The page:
Interview with the creators of THE CAPTIVE

Sundance Channel recently sat down for an interview with Karin Diann Williams & Stuart Hynson Culpepper, creators of THE CAPTIVE. Watch THE CAPTIVE now at Sundance Channel Digital Shorts.

What was the inspiration for The Captive?

Karin: Believe it or not, we started with just the idea that we wanted to make a web series. We had an inkling that the microseries was about to find its audience and really explode as a popular form.

Stuart: We saw all the activity blossoming on YouTube and sites like it and knew a huge audience was there and they were wanting something beyond the user-generated content, something thoughtful and well produced. So we took the plunge. Part of the idea for the themes and action in The Captive came from studying the kind of person we thought were going to engage: someone fairly tech literate and independent in their thinking.

Karin: And because of the political climate at the time we were scripting the series, it wasn’t much of a leap to the idea of a secret prison. As producers we knew the concept, shooting in a single location where we could try to fully construct a bizarre alternate reality, would allow high production values on a limited budget.

Did you always intend on setting the location of the secret prison in New York? Why New York vs. other locations?

Karin: We purposely included all kinds of cultural references and a variety of languages in the environment of the secret prison; we wanted the Captive to be confused about where he was, and who might be holding him. When the Captive finally escapes, it’s a view of the statue of liberty that brings home the realization that he hasn’t been far from home. Our aim was very much to echo the iconic imagery at the end of “Planet of the Apes,” in a way that is shocking to the Captive, but also in a way that brings home to the viewer the idea that they *should* be shocked — that this kind of institution could be a reality in their own backyard.

Stuart: In fact there have been facilities like this in the United States and we know our country maintains them overseas even now.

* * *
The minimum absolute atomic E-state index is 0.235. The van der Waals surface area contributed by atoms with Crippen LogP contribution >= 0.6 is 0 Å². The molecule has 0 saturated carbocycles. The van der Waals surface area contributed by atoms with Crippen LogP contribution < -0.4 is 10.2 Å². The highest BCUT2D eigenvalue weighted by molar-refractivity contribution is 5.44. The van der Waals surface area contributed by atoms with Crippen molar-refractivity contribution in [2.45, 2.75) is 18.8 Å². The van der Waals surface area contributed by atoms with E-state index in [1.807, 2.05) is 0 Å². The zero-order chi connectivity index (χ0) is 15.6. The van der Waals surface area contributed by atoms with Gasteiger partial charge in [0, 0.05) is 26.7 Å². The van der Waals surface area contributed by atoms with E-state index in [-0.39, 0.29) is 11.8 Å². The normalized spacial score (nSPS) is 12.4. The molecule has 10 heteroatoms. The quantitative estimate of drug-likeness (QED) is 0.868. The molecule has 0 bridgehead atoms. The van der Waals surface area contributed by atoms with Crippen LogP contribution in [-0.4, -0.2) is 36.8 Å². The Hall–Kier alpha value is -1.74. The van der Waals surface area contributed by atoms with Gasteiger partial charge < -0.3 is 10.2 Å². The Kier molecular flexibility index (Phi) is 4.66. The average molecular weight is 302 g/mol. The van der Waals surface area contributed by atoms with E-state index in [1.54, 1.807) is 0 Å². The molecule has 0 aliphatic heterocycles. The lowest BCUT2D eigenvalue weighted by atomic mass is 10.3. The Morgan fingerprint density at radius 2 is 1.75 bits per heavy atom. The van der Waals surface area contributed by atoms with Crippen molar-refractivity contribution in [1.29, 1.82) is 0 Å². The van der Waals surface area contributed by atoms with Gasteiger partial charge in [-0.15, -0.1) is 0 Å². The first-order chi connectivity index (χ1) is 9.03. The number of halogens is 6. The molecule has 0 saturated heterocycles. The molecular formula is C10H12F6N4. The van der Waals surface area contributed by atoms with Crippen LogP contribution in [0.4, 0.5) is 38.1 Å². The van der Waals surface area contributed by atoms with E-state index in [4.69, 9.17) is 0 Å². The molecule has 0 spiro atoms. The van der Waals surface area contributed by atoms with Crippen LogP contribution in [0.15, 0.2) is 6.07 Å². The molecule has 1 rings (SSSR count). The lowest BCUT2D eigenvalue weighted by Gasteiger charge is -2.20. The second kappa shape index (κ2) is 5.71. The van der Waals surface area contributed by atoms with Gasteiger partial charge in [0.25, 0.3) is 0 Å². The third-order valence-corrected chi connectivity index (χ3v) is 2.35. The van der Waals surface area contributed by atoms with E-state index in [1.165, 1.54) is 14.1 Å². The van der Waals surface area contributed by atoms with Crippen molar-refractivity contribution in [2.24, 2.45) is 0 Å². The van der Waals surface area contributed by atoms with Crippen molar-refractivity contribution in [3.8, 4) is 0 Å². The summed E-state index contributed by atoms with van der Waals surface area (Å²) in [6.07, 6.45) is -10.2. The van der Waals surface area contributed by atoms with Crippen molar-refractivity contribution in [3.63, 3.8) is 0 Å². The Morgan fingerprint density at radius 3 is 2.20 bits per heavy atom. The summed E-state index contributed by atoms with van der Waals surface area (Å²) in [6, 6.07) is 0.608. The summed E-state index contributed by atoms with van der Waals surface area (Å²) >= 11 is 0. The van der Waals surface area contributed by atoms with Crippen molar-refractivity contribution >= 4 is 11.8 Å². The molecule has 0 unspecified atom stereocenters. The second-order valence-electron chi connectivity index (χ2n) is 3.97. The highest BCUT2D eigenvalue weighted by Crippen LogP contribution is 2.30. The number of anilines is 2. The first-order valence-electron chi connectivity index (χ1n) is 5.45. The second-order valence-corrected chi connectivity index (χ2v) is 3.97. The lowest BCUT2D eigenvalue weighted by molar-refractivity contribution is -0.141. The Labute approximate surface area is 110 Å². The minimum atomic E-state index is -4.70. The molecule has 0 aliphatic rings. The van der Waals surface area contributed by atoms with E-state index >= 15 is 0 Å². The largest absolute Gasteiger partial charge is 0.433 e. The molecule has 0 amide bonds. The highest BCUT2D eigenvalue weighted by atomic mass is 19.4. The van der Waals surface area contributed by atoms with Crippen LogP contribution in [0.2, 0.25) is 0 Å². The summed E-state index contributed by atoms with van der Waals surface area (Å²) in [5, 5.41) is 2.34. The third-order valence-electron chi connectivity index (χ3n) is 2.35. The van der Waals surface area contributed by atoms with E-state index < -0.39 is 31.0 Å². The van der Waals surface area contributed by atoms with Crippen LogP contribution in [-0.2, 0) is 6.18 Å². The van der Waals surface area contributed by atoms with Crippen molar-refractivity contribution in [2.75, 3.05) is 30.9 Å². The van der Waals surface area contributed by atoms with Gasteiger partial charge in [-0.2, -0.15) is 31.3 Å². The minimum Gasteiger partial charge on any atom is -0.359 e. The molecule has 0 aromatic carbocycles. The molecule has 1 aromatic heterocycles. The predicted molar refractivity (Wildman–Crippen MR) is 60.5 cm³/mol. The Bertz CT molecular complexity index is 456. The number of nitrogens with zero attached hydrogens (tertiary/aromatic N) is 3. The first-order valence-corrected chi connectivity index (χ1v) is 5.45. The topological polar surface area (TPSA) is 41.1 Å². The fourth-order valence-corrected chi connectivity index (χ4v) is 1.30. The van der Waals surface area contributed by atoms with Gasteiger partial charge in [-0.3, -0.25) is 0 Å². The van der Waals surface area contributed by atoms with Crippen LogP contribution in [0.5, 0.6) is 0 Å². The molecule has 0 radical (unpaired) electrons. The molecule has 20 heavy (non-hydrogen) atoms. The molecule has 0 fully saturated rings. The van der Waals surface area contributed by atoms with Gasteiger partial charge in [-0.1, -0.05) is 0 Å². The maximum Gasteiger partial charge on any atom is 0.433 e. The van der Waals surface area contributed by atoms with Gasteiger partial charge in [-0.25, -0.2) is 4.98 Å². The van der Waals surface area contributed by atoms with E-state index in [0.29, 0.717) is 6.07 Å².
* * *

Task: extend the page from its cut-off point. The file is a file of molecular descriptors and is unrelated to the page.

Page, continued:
Karin: If the Captive had simply returned to life above ground in an anonymous hometown, viewers might have taken that as a given. By echoing that iconic image of the buried statue, we wanted to take the viewer back to that place of disorientation and horror, and we wanted them to apply it to the current political reality.

Stuart: The fact that Ground Zero is here in New York, the epicenter for the War on Terror, had a lot to do with the choice as well.

How did you find the principal cast members?

Karin: Although we held an open casting call, all of our Principal cast members became co-producers on the project. Laura Carbonell, who plays the Trustee, we originally met through an off-off-Broadway play we produced a few years ago. Brian Greer, the Captive, was recommended by our amazing Production Designer Amanda Embry — she and Brian are collaborators in an NYC theater company called City Attic Theater. If you sense a theme emerging here, it’s because we both have background in theater, and first met while working together at the Fritz Theater and the San Diego Repertory Theater in San Diego. We have always loved collaborating with artists who are crossing over from theater into film — we love their thoughtfulness and sense that the work never ends, literally. In theater, the character and story are always being created and re-created for each new performance. It’s not surprising that Michael Gladis, who plays the Interrogator, also has roots in small theater, working with Partial Comfort Productions in NYC among others. But we only came across Michael because our Cinematographer, Austin Lynn, met him in a bar one night and convinced him to come talk to us.

Can you give us a little more insight into the meaning of the cliffhanger ending to the series?